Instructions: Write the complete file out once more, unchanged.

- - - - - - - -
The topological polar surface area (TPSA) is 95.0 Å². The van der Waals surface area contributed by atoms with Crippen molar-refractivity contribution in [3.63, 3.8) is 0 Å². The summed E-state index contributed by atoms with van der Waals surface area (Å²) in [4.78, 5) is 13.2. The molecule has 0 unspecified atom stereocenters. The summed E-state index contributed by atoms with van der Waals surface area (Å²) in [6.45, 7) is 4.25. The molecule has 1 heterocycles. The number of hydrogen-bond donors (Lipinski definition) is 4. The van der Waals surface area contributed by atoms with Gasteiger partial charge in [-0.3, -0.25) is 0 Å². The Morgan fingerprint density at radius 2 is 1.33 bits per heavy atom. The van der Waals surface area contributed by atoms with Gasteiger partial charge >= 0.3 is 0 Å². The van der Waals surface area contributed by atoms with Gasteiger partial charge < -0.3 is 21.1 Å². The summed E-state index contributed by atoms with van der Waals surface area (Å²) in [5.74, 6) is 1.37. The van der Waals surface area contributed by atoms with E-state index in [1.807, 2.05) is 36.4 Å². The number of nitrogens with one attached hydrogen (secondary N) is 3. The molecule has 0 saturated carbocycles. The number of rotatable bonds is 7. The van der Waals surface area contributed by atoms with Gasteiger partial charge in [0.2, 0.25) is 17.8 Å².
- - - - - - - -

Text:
The topological polar surface area (TPSA) is 95.0 Å². The van der Waals surface area contributed by atoms with Crippen molar-refractivity contribution in [3.63, 3.8) is 0 Å². The summed E-state index contributed by atoms with van der Waals surface area (Å²) in [4.78, 5) is 13.2. The molecule has 0 unspecified atom stereocenters. The summed E-state index contributed by atoms with van der Waals surface area (Å²) in [6.45, 7) is 4.25. The molecule has 1 heterocycles. The number of hydrogen-bond donors (Lipinski definition) is 4. The van der Waals surface area contributed by atoms with Gasteiger partial charge in [-0.3, -0.25) is 0 Å². The Morgan fingerprint density at radius 2 is 1.33 bits per heavy atom. The van der Waals surface area contributed by atoms with Gasteiger partial charge >= 0.3 is 0 Å². The van der Waals surface area contributed by atoms with Gasteiger partial charge < -0.3 is 21.1 Å². The summed E-state index contributed by atoms with van der Waals surface area (Å²) in [5.74, 6) is 1.37. The van der Waals surface area contributed by atoms with E-state index in [1.807, 2.05) is 36.4 Å². The number of nitrogens with one attached hydrogen (secondary N) is 3. The molecule has 0 saturated carbocycles. The number of rotatable bonds is 7. The van der Waals surface area contributed by atoms with Gasteiger partial charge in [0.2, 0.25) is 17.8 Å².